Kidney: Degeneration and necrosis, tubular, acute, multifocal, moderate, with orange-red-brown casts, Beagle (Canis familiaris), canine.
Kidney: Anisotropic green-brown crystals, intratubular, multifocal (Fig.Â 2-3).
The contributor gives an excellent overview of myoglobinuric nephrosis.Â Hemoglobin and myoglobin are chromoproteins that have been associated with hemoglobinuric nephrosis or myoglobinuric nephrosis respectively.Â Hemoglobin is normally bound to the carrier protein haptoglobin, which is too large to be filtered by the glomerulus.Â Therefore, hemoglobin is not excreted in the urine unless supplies of the carrier molecule are depleted.Â Hemoglobin and myoglobin have little nephrotoxicity by themselves 4,6, but when associated with renal ischemia, acidic urine, and decreased glomerular filtration rate, they contribute to acute renal failure.6
It is generally accepted that vasoconstriction, lipid peroxidation, and acidification of the urine all play roles in acute tubular necrosis.Â Cast formation is thought to result from decreased urine flow associated with a decreased GFR.1,3 In vitro studies of myoglobin toxicity in Fischer 344 rats suggest primary mechanisms of damage result from diminished pyruvate-stimulated gluconeogenesis, decreased total glutathione levels and induction of lipid peroxidation.5 The exact mechanisms for these actions and their effect in vivo are not fully known.Â
Hematuria, hemaglobinuria, and myoglobinuria will all generate a positive occult blood test.Â They can be differentiated by various diagnostic tests.2 Centrifugation will cause sedementation of erythrocytes leaving a clear supernatant with hematuria.Â Red-brown urine that does not clear upon centrifugation may be either hemoglobinuria or myoglobinuria.Â These may be differentiated by adding saturated ammonium sulfate solution, which will precipitate hemoglobin.Â A clear supernatant following ammonium sulfate addition is indicative of hemoglobinuria, while a red-brown color indicates myoglobinuria.Â
Pigmentary changes in the kidney, extracted from Maxie et al.4 and Newman et al.6
|Condition||Pigment||Gross lesion||Histologic lesion|
|Hemoglobinuric nephrosis (acute hemolytic crisis)||Hemoglobin||Dark red-brown to blue-black with radial streaks||Fine red granular speckling within epithelial cells or granular casts|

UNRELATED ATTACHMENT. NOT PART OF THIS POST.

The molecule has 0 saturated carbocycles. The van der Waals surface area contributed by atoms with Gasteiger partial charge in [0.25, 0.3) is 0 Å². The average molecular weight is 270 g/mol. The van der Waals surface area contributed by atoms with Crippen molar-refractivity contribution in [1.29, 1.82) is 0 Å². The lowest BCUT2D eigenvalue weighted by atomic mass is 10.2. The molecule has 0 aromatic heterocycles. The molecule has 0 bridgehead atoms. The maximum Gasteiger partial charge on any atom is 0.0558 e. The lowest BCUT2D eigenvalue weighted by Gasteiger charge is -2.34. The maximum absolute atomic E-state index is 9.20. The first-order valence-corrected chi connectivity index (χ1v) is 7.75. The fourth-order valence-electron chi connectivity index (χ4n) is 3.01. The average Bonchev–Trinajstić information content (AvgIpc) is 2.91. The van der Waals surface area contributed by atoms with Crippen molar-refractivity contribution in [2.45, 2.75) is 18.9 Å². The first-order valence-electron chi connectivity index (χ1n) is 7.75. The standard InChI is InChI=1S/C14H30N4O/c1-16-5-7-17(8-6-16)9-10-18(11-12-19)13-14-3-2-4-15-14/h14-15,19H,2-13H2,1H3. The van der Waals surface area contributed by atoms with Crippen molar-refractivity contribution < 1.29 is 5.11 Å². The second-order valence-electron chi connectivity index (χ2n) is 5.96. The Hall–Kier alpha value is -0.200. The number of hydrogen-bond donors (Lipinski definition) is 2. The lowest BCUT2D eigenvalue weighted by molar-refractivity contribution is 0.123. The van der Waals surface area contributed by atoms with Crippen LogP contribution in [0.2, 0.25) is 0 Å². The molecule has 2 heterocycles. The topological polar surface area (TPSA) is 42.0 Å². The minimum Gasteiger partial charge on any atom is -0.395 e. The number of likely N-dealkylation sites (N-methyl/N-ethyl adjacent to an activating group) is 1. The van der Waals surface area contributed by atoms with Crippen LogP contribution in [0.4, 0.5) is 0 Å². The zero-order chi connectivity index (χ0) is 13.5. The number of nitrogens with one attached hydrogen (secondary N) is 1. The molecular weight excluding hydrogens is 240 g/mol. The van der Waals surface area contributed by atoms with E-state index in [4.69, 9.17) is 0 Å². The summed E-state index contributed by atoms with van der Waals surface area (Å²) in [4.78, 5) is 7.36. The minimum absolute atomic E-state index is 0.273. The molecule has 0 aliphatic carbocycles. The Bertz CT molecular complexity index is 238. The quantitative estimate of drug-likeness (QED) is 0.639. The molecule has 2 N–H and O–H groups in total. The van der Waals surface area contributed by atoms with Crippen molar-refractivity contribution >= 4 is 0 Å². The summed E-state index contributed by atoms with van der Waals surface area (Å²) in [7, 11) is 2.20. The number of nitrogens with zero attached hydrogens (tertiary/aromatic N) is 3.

|Myoglobinuric nephrosis (acute rhabdomyolysis)||Myoglobin||Dark red-brown to blue-black with radial streaks||Fine red granular speckling within epithelial cells or granular casts|
|Hemosiderosis (chronic hemolytic anemia)||Hemosiderin||Brown discoloration of cortex||Pigment within the epithelial cells of proximal tubules|
|Cloisonn+ï¿½-ï¿½ kidney (non-clinical condition)||Ferritin and hemosiderin||Brown to black renal cortices||Brown pigmentation of basement membrane, convoluted portions of proximal tubules|
|Lipofuscinosis||Brown iron-free pigments||Radial dark lines on the cut surface of cortex, sparing the medulla||Fine brown granules in epithelial cells of convoluted tubules|
The green-brown intratubular crystals were identified by scanning electron microscopy with energy dispersive x-ray analysis (SEM-EDXA) and infrared spectroscopy (IR) as consistent with calcium oxalate monohydrate.Â The calcium oxalate crystals in this case are unusual in appearance because of the green-brown color in H&E.Â The crystals stained positive for Von Kossa and negative for Alizarin red.Â It is possible that protein and iron deposition within the crystals could account for their abnormal appearance.Â We would like to thank the AFIP Department of Environmental and Toxicologic Pathology for their assistance in evaluating this case.
1.Â Efstratiadis G, Voulgaridou A, Nikiforou D, Kyventidis A, Kourkouni E, Vergoulas G: Rhabdomyolysis updated.Â Hippokratia 11:129-137, 2007
2.Â Gregory CR: Urinary system.Â In: Duncan & Prasse's Veterinary Laboratory Medicine Clinical Pathology, eds.Â Latimer KS, Mahaffey EA, Prasse KW, 4th ed., pp.Â 240-241.Â Iowa State Press, Ames, Iowa, 2003
3.Â Holt S, Moore K: Pathogenesis of renal failure in rhabdomyolysis: the role of myoglobin.Â Exp Nephrol 8:72-76, 2000
4.Â Maxie MG, Newman SJ: The urinary system.Â In: Jubb, Kennedy, and Palmers Pathology of Domestic Animals, ed.Â Maxie MG, 5th ed., vol.Â 2, pp.Â 475476.Â Elsevier Limited, St.Â Louis, MO, 2007
5.Â Minigh JL, Valentovic MA: Characterization of myoglobin toxicity in renal cortical slices form Fischer 344 rats.Â Toxicol 187:77-87, 2003
6.Â Newman SJ, Confer AW, Panciera RJ: Urinary system.Â In: Pathologic Basis of Disease, McGavin MD and Zachery JF, 4th ed., pp.Â 644-658.Â Mosby Elsevier, St.Â Louis, Missouri, 2007
7.Â Zager RA: Rhabdomyolysis and myohemoglobinuric acute renal failure.Â Kidney Int 49:314-326, 1996